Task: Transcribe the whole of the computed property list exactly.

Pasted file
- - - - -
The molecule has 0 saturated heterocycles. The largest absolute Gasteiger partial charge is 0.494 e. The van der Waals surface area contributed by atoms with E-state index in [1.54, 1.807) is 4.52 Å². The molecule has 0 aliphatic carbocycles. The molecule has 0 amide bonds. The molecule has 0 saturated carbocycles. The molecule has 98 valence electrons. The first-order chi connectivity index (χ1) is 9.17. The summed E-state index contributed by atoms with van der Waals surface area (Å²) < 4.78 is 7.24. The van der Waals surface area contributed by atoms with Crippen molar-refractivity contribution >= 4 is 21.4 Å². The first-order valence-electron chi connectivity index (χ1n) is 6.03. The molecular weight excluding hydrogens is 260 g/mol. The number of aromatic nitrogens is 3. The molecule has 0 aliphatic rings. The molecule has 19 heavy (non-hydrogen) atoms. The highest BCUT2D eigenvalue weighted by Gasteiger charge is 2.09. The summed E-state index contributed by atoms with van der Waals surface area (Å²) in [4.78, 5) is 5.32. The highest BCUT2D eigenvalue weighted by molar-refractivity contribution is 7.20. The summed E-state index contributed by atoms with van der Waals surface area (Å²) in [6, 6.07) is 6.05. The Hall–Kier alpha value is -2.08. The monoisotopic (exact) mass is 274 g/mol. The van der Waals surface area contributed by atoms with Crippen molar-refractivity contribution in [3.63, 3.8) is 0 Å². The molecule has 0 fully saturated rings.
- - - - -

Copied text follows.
The molecule has 0 saturated heterocycles. The largest absolute Gasteiger partial charge is 0.494 e. The van der Waals surface area contributed by atoms with E-state index in [1.54, 1.807) is 4.52 Å². The molecule has 0 aliphatic carbocycles. The molecule has 0 amide bonds. The molecule has 0 saturated carbocycles. The molecule has 98 valence electrons. The first-order chi connectivity index (χ1) is 9.17. The summed E-state index contributed by atoms with van der Waals surface area (Å²) < 4.78 is 7.24. The van der Waals surface area contributed by atoms with Crippen molar-refractivity contribution >= 4 is 21.4 Å². The first-order valence-electron chi connectivity index (χ1n) is 6.03. The molecular weight excluding hydrogens is 260 g/mol. The number of aromatic nitrogens is 3. The molecule has 0 aliphatic rings. The molecule has 19 heavy (non-hydrogen) atoms. The highest BCUT2D eigenvalue weighted by Gasteiger charge is 2.09. The summed E-state index contributed by atoms with van der Waals surface area (Å²) in [4.78, 5) is 5.32. The highest BCUT2D eigenvalue weighted by molar-refractivity contribution is 7.20. The summed E-state index contributed by atoms with van der Waals surface area (Å²) in [6, 6.07) is 6.05. The Hall–Kier alpha value is -2.08. The monoisotopic (exact) mass is 274 g/mol. The van der Waals surface area contributed by atoms with Crippen molar-refractivity contribution in [3.63, 3.8) is 0 Å². The molecule has 0 fully saturated rings.